Interviews of employees and managers offer research teams a powerful tool for collecting information about HR activities and identifying areas that need improvement. Criticisms and comments from interviews can help pinpoint perceptions and causes that can form the basis for departmental action. Likewise, suggestions by managers may reveal ways to provide better service.

One useful variation of interview is Exit Interview. Such interviews are conducted when the employees has decided to leave the organizations. At this time the employees can very openly discuss problems issues and concerns because now he /she is not afraid of reprimanded by the authorities. Some extremely useful information can be gathered through exit interviews, which can be very handy in reviewing HR policies, identifying training needs and examine behavioral problems that are not easily identifiable.

  1. b) Questionnaires: Since interviews are time –consuming and costly and often are limited to only a few people, many HR departments use questionnaires to broaden the scope of their research. Also, questionnaires may lead to more candid answers than do face-to-face interviews. Besides being less costly questionnaires provide an opportunity to collect large amount of date in short period of time as they could be administered to a group. Questionnaires generally consist of a list of statement / items to which respondent responds by either saying yes or no or showing varying degrees of agreement/disagreement. However one major disadvantage of questionnaire is that it assumes that respondents can read and write in language used in the questionnaire. Hence they can be given to only literate people.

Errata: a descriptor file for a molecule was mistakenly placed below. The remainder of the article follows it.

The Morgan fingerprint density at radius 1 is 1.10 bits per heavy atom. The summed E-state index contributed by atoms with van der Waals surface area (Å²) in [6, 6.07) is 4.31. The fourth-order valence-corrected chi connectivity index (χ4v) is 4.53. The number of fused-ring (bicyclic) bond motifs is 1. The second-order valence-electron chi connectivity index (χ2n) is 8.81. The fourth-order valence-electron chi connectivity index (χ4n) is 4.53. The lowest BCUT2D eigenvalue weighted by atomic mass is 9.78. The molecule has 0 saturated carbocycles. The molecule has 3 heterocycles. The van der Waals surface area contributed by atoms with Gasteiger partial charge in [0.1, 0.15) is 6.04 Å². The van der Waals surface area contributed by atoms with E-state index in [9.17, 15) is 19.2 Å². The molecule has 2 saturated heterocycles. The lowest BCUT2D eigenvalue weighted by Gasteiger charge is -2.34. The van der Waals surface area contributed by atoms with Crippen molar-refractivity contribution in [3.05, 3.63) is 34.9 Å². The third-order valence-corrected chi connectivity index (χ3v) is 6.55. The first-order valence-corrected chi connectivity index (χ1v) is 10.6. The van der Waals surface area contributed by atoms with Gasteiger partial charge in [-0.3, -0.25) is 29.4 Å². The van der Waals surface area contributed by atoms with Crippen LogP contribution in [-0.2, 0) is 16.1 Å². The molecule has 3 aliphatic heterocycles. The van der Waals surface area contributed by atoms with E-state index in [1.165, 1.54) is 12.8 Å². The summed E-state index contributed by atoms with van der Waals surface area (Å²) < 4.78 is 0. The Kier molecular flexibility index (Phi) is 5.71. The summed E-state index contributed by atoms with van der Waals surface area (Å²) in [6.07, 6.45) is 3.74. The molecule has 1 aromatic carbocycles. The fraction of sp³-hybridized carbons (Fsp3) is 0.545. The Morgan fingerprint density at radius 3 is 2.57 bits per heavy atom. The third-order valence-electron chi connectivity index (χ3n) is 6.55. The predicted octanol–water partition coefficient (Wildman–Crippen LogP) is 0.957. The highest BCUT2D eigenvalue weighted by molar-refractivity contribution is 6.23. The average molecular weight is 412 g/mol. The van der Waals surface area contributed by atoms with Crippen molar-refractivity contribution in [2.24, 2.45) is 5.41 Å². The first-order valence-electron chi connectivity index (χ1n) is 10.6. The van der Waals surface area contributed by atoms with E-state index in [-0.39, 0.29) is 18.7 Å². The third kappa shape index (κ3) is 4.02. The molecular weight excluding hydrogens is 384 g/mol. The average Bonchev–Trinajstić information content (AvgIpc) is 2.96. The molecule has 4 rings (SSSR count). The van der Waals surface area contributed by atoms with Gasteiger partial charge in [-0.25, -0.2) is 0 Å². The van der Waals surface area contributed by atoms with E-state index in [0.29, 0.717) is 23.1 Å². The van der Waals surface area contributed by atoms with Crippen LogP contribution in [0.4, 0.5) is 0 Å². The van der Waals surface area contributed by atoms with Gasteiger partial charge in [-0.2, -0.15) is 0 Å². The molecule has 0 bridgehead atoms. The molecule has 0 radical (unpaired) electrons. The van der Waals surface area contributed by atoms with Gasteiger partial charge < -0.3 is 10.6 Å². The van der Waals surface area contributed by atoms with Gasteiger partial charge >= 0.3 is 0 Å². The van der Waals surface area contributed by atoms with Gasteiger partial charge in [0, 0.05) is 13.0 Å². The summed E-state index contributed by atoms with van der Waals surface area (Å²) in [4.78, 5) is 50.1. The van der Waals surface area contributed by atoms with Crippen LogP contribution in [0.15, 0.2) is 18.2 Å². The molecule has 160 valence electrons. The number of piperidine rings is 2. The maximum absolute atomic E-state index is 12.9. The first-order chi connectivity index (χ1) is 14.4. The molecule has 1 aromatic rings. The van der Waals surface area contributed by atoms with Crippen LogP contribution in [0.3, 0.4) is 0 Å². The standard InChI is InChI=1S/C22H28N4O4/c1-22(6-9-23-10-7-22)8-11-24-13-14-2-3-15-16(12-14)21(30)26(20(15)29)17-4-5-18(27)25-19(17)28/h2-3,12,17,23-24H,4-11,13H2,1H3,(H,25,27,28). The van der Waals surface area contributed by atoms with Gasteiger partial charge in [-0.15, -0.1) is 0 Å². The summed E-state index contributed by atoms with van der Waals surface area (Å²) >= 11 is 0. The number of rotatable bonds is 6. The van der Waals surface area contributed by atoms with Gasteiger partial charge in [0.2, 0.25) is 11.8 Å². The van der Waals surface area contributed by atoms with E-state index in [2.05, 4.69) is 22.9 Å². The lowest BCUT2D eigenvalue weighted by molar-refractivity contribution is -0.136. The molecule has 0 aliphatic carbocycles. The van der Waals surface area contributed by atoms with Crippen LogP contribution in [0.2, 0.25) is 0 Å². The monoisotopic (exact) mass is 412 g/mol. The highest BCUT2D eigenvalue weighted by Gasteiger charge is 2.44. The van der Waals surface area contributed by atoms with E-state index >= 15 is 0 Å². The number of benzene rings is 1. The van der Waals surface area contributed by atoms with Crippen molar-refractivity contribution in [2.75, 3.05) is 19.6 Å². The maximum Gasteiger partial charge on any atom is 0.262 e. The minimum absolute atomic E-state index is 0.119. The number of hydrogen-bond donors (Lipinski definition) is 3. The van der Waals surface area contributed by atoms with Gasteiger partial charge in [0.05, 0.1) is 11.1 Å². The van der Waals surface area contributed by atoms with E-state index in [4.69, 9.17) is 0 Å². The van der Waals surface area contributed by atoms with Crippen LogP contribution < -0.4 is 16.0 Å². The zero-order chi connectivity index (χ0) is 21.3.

2. c) Secondary Source of Data: Both interviews and questionnaires require human beings to provide information. If the focus of research is to collect historical data perhaps the best source could be what is called as secondary source. Where data is available in published documents, government reports, journals and magazines, house magazines, minutes of the meetings and achieves etc. Such data can be extremely useful to examine trends in terms of growth or otherwise. Needless to say secondary source of data can be very handy method to collect specific information.